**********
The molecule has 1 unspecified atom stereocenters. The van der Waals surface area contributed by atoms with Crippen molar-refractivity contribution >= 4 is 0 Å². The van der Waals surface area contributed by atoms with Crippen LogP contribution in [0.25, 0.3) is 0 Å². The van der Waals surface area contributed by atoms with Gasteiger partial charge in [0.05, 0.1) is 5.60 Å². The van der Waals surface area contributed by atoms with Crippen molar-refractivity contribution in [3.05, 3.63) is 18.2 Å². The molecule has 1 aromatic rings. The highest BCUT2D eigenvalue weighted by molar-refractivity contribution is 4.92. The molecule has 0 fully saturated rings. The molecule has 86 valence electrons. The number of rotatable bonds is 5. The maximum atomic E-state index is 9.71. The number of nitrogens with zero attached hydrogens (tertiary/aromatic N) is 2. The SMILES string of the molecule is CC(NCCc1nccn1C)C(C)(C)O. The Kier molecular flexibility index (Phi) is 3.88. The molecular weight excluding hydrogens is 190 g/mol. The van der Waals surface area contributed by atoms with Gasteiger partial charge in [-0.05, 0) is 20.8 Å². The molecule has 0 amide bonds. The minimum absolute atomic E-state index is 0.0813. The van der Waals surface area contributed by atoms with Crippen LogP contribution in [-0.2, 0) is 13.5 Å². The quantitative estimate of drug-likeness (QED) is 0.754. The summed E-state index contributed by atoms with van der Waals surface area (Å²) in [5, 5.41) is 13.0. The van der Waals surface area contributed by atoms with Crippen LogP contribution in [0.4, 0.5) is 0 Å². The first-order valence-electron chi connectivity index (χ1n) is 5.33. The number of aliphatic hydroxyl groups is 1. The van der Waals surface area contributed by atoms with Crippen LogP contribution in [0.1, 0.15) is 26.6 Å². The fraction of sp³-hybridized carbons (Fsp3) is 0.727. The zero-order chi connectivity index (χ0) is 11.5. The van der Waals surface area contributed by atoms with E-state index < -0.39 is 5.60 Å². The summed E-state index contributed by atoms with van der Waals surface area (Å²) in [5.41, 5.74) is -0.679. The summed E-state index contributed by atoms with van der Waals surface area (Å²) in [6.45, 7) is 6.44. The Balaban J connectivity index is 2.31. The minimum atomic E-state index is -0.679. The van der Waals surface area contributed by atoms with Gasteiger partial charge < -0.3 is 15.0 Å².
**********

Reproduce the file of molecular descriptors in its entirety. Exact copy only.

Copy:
The molecule has 1 unspecified atom stereocenters. The van der Waals surface area contributed by atoms with Crippen molar-refractivity contribution >= 4 is 0 Å². The van der Waals surface area contributed by atoms with Crippen LogP contribution in [0.25, 0.3) is 0 Å². The van der Waals surface area contributed by atoms with Gasteiger partial charge in [0.05, 0.1) is 5.60 Å². The van der Waals surface area contributed by atoms with Crippen molar-refractivity contribution in [3.05, 3.63) is 18.2 Å². The molecule has 1 aromatic rings. The highest BCUT2D eigenvalue weighted by molar-refractivity contribution is 4.92. The molecule has 0 fully saturated rings. The molecule has 86 valence electrons. The number of rotatable bonds is 5. The maximum atomic E-state index is 9.71. The number of nitrogens with zero attached hydrogens (tertiary/aromatic N) is 2. The SMILES string of the molecule is CC(NCCc1nccn1C)C(C)(C)O. The Kier molecular flexibility index (Phi) is 3.88. The molecular weight excluding hydrogens is 190 g/mol. The van der Waals surface area contributed by atoms with Gasteiger partial charge in [-0.05, 0) is 20.8 Å². The molecule has 0 amide bonds. The minimum absolute atomic E-state index is 0.0813. The van der Waals surface area contributed by atoms with Crippen LogP contribution in [-0.2, 0) is 13.5 Å². The quantitative estimate of drug-likeness (QED) is 0.754. The summed E-state index contributed by atoms with van der Waals surface area (Å²) in [5, 5.41) is 13.0. The van der Waals surface area contributed by atoms with Crippen LogP contribution in [0.4, 0.5) is 0 Å². The first-order valence-electron chi connectivity index (χ1n) is 5.33. The number of aliphatic hydroxyl groups is 1. The van der Waals surface area contributed by atoms with Crippen LogP contribution in [0.1, 0.15) is 26.6 Å². The fraction of sp³-hybridized carbons (Fsp3) is 0.727. The zero-order chi connectivity index (χ0) is 11.5. The van der Waals surface area contributed by atoms with E-state index < -0.39 is 5.60 Å². The summed E-state index contributed by atoms with van der Waals surface area (Å²) in [5.41, 5.74) is -0.679. The summed E-state index contributed by atoms with van der Waals surface area (Å²) in [6.45, 7) is 6.44. The Balaban J connectivity index is 2.31. The minimum atomic E-state index is -0.679. The van der Waals surface area contributed by atoms with Gasteiger partial charge < -0.3 is 15.0 Å².